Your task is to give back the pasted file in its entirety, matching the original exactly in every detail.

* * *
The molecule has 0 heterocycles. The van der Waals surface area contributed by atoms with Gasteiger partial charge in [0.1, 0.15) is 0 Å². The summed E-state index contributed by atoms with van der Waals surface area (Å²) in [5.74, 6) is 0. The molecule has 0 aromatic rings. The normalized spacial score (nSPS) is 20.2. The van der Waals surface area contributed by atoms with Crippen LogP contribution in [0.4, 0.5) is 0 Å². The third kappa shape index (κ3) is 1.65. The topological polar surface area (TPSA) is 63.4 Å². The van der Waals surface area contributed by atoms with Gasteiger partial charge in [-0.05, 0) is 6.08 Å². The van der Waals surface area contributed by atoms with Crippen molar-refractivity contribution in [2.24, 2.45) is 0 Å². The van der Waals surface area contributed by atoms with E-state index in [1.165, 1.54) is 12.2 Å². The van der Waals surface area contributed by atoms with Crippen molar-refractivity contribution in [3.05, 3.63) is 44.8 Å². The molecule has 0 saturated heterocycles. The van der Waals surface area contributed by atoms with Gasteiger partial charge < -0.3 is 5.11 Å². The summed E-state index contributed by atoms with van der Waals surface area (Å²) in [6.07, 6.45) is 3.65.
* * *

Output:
The molecule has 0 heterocycles. The van der Waals surface area contributed by atoms with Gasteiger partial charge in [0.1, 0.15) is 0 Å². The summed E-state index contributed by atoms with van der Waals surface area (Å²) in [5.74, 6) is 0. The molecule has 0 aromatic rings. The normalized spacial score (nSPS) is 20.2. The van der Waals surface area contributed by atoms with Crippen LogP contribution in [0.4, 0.5) is 0 Å². The third kappa shape index (κ3) is 1.65. The topological polar surface area (TPSA) is 63.4 Å². The van der Waals surface area contributed by atoms with Gasteiger partial charge in [-0.05, 0) is 6.08 Å². The van der Waals surface area contributed by atoms with Crippen molar-refractivity contribution in [2.24, 2.45) is 0 Å². The van der Waals surface area contributed by atoms with E-state index in [1.165, 1.54) is 12.2 Å². The van der Waals surface area contributed by atoms with Crippen molar-refractivity contribution in [3.05, 3.63) is 44.8 Å². The molecule has 0 saturated heterocycles. The van der Waals surface area contributed by atoms with Gasteiger partial charge < -0.3 is 5.11 Å². The summed E-state index contributed by atoms with van der Waals surface area (Å²) in [6.07, 6.45) is 3.65.